There are some ball players who know when the time is right to hang up their cleats, while others want to scratch and claw their way to hopefully get back to the major leagues.
In the case of 30 year old Bridgeport Bluefish Wilkin Ramirez, time isn’t on his side. Despite his age and with his unwillingness to give up as other players have, Ramirez endeavors to stay in the game.
The Dominican Native began playing baseball at six years old, but not in his present position as an outfielder. Ramirez was originally a catcher before moving to other positions all around the diamond. “I played catcher for a little; (I) also played shortstop, the position I was playing when I signed, and was (then) eventually moved to the outfield.” Ramirez signed with the Detroit Tigers as a 16 year old and subsequently grew as a player.
Most young teenagers focus on getting their driver’s license and succeeding in both high school academics and sports. Some lack the level of responsibility and maturity needed to maintain a position in professional baseball. Ramirez saw the opportunity to play as a stepping stone toward a long-desired dream. “ It was great”, said Ramirez. “Coming from a poor country in (the) Dominican, especially my little town, people knew that I became a professional baseball player.”
Ramirez credits his family for helping him to keep a level head and grow into the game. He reciprocated by assisting them with the salary he earned after signing his contract. “My family was poor and with the money it became a better life for them.”
The position move from catcher to shortstop lasted for about four years. He then shifted to outfield at High-A, projecting him into a prime position as a top prospect for the Tigers.
That jump from a big- bodied shortstop to a graceful outfielder helped Ramirez to catapult into the field of top ten prospects in both 2008 and 2010. “When you are a top prospect, you have to work”, said Ramirez. “I tried to work hard every day and do anything that was possible in order to become the best baseball player I could be.”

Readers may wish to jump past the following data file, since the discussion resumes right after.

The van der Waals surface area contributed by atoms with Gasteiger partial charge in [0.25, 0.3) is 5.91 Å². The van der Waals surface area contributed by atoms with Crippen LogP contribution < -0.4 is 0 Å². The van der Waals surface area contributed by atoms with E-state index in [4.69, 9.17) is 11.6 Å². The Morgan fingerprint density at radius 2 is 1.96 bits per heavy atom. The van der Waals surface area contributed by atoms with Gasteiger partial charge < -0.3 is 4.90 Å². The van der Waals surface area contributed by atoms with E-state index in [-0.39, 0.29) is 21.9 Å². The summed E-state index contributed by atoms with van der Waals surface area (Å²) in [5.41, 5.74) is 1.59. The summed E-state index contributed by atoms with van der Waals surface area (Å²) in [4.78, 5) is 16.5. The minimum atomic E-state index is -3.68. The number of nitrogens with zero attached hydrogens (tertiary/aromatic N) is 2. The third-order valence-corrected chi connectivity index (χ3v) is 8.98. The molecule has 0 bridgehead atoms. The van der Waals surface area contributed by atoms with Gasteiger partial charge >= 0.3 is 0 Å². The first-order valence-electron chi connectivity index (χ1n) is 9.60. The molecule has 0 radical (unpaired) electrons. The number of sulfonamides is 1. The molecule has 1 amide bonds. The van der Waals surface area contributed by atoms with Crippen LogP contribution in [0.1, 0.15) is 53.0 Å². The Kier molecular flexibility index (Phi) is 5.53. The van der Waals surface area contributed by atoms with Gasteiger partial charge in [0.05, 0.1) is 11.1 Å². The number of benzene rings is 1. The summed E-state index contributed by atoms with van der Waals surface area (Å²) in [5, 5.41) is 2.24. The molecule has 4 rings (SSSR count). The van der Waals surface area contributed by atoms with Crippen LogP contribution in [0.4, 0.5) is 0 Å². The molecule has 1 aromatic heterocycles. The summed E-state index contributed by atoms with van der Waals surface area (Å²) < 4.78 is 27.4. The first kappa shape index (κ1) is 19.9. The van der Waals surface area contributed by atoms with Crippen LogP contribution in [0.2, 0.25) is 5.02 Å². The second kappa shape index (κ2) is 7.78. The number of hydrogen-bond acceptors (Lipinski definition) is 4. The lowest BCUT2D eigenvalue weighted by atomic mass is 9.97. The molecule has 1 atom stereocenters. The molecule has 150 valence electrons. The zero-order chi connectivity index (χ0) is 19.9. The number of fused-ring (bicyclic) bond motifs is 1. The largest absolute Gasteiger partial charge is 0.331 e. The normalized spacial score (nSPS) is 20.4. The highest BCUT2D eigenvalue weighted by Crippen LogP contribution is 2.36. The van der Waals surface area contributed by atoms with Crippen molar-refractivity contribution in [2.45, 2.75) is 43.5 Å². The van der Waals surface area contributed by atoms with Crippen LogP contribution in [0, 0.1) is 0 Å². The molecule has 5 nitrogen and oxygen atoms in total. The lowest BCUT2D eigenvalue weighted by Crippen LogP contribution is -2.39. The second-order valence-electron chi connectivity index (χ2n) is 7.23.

It also helped that Ramirez, being in the Tigers’ system, had the pleasure of playing alongside Miguel Cabrera, for whom he had nothing but praise. “He’s a special player, all around hitting”, Ramirez said glowingly. “It was a privilege and an honor to be around him and learn from him.”
Ramirez recalled a standout moment with Cabrera at bat during a game. “We were sitting in the dugout and he told me the pitcher was going to throw him a slider outside, change up, then slider where he would hit it right center.” Cabrera then hit the ball to right center like it was nothing. Ramirez’s reaction was one loud. “What?”
Cabrera wasn’t done shocking Ramirez though, because he did it again. “We were playing Tampa and I wasn’t playing that day. He told me, ‘This pitcher is going to throw a sinker in, then another sinker out, and then throw me another change up. I’m going to hit it out.'” Ramirez stood in awe when Cabrera did just that.
Those are memories Ramirez will never forget, especially having talked and played with a future Hall of Fame player. Ramirez would probably agree with many others that Cabrera is one of the smartest hitters to have ever played the game.
With Cabrera’s tutelage and the help he received in adjusting to minor league baseball, Ramirez grew as a player to be in two Futures’ Games. The first game in particular really meant a lot to Ramirez. “ (The) first Futures’ Game was special to me”, said Ramirez. “I was in Double AA having a great year, and with 2008 being the last year at (the old) Yankee Stadium, it was always a dream to play there.”
In 2010 Ramirez had the pleasure of playing with Jeurys Familia. Familia’s dominance as a player was unexpected to Ramirez. “No chance”, said Ramirez. “He was a starter when I faced him in High A and Double AA. He was throwing hard with a good breaking pitch (slider), but I never thought he’d be a closer.” Ramirez’s high opinion of Familia was obvious. The outfielder knew Familia would be a future big leaguer, but he never imagined that Familia would be a closer.
“I’m glad for Familia; he’s a great guy with great stuff and I’m happy for him”
That’s who Ramirez is, a quiet man who will always give credit to current and former teammates. Ramirez offers words of praise given with a broad smile on his face. Wilken is well aware of his age and the level of baseball at which he is now playing, but that does not deter him from believing he may one day return to the major leagues.
“I still feel like I can play”, Ramirez said. “If you’re healthy and a good teammate, you have a shot.”
Ramirez’s positive outlook will contribute to his success on the field this season. Bartolo Colon and others have demonstrated that age is just a number. That gives Ramirez hope. While he is on the other side of thirty, he is healthy, has the passion to be great, and most of all, has the class and attitude that any ball club would love to have in their clubhouse.
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